One of the best things I read in December was Bruce Springsteen’s book Born to Run.
I’m only the occasional Bruce fan* so I didn’t get a lot out of the detail surrounding his musical journey. But I do have complicated relationships with my family, friends, faith and country and his exploration of these themes gave me a lot to grab and hold tight. I was especially riveted by the following:
We honor our parents by carrying their best forward and laying the rest down
Which I plan to apply to painful remnants of my relationship with my late dad, (as well as painful remnants of my relationship with 2016, my evangelical upbringing, messy friendships, and Madonna…she’s practically all that’s still standing from my beloved 80’s childhood**, so I need to come to terms…right?)
I guess what I’m saying is, I’m gonna hold “Borderline” tight and let go of “Bitch, I’m Madonna”
*Born to Run, Jesus was an Only Son, Dancing in the Dark, The Rising, My City’s in Ruins are particular favorites.
**obviously Duran Duran, Hall & Oates, Benatar, Bryan Adams and so many others who had space on my record player are still bringing it 30 nights a year (in stadiums or casinos)…but the recent loss of Carrie Fisher and George Michael feel so painful as to take up most of the space in my heart.
I have a bookshelf on the way to the guest room. You only get a spot if you’re a book I want to re-read and re-read and you’re a book I want everyone else to read.
The other day I caught someone taking a picture of it so they could have all the titles immediately available on their phone.
I’m always on the lookout, but lately a book I truly love has been hard to find.
Homegoing tells the story of two sisters and their lineages through 300 years of African and American history. It’s really good, but the very device of moving from generation to generation (which is so brilliant and well done) ultimately kept me from fully investing in any one character.
The Nightingale is yet another novel about the french resistance, but way better than most. It’s a really exciting and compelling, a little romantic, and also an easy read, perfect for a wintry day.
The Nest is about inheritances…or rather the inherent danger in waiting on inheritances. It’s a very smart read that entertain, pays off, and makes you think…
All good reads, but only one book this Fall earned a spot on the shelf:
You may have guessed, but I loved The Cursed Child. I can’t talk about it without crying, I was so moved. This review in the NYTimes says everything that’s in my heart, but so much better…Here’s to the boy who lived to middle age and to the writer who so vividly brought him to life!
As most of you know I moved home to Washington State in August of 2014 and my dog Mr. Knightly passed away upon our return. It was a lot of change all at once and much of the next few months were blurry with grief, finding work, finding somewhere to live and trying to be, as we all aspire, “Strong Britney” (the one with the snake, not the bald one)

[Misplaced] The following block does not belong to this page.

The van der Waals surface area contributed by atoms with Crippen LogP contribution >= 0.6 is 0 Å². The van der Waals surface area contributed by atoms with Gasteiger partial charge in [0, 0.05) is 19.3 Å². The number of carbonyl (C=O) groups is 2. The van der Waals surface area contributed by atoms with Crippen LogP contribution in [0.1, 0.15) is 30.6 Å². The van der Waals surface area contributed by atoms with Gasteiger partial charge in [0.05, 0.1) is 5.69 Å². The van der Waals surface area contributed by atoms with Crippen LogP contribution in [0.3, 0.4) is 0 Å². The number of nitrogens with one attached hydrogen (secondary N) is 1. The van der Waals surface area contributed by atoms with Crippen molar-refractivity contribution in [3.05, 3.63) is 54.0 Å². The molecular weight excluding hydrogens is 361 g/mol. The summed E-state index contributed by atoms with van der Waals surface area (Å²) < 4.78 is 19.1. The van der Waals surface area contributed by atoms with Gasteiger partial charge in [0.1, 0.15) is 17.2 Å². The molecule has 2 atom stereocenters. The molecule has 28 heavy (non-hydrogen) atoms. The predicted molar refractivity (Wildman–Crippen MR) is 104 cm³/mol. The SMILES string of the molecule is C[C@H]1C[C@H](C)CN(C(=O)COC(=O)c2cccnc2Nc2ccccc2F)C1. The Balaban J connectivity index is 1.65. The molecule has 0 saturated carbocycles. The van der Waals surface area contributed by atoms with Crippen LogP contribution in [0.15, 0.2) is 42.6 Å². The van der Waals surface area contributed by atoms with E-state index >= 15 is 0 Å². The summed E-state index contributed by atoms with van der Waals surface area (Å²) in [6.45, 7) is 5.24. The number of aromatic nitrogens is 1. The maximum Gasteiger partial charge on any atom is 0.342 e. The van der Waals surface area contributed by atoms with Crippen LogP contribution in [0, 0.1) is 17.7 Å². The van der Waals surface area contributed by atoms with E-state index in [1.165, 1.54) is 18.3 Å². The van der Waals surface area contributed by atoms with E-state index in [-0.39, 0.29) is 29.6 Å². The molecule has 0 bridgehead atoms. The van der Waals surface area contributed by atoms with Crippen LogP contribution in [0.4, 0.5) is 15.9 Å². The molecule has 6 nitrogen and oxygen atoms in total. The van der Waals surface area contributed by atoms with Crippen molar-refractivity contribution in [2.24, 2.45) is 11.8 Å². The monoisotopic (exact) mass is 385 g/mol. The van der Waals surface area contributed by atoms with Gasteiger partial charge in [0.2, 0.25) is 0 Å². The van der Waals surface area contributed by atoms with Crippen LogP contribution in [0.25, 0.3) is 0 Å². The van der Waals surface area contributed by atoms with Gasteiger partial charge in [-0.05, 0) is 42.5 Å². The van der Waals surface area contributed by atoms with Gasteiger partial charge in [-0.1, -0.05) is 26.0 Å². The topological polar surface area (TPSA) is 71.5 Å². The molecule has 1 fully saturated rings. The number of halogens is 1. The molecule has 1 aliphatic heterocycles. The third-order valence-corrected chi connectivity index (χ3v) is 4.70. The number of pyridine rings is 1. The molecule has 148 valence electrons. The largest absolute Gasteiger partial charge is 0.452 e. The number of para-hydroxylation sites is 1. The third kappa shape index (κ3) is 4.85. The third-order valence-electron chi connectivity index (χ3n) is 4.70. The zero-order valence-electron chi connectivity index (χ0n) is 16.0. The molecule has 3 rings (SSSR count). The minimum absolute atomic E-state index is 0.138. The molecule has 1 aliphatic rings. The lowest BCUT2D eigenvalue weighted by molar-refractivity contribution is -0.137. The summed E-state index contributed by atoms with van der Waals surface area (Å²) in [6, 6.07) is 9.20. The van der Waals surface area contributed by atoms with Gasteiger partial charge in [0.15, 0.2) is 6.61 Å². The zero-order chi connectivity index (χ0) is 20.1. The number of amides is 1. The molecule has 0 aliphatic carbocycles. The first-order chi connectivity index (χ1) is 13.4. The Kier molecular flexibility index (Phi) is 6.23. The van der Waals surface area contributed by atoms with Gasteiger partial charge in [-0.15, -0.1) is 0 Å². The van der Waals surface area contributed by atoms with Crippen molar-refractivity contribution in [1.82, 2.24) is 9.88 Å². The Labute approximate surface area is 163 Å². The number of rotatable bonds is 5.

Here at the end of 2015, I still feel like I’m trying to catch my breath most of the time.
After many attempts to adopt a new dog, we finally found our Boo Bear
I never thought I’d have a little dog, but he needed me and of course it didn’t take long for him to be mine. I also work full time with Jason now. We opened up a little architecture office in a small town without a stoplight where Jason does the design work and I do the project management work. We play good music, offer our favorite wine and coffee, and generally try to make building a house a good time.
Andrews & Andrews Architects
And I’m still out here writing and opining and trying to cure global loneliness when I can. Hopefully you’ll find me on your radio again someday soon. Until then, please know that I’ve missed you.
I’m about half way through The Silkworm and I’m liking it even more than its predecessor, The Cuckoo’s Calling.
Robert Galbraith (or J.K. Rowling) has created such a likeable leading man in Private Detective Cormoran Strike, that I love spending time with him regardless of the mystery he’s working on (but the mystery is pretty great too!)
Usually on finale night, I have picked my favorite, I’ve placed my bet, I’ve cooked an appropriate meal. I like CEREMONY.
But this season on Project Runway, I just can’t commit.
Yes, Kini is fast and seems like a good guy. But I see no spark of genius there (and his preview collection was the worst…I’ll never get over that coat.)
I really like Sean and I loved the white outfits he made the last couple challenges, but I have to agree with Nina. The fringe is too much.
Char is a a breath of fresh air with her gratitude and humility, but I’m not blown away by her talent. She has had it pretty rough this year though. (May the condescension, arrogance and cruelty shown her by Korina follow Korina all the days of her life!)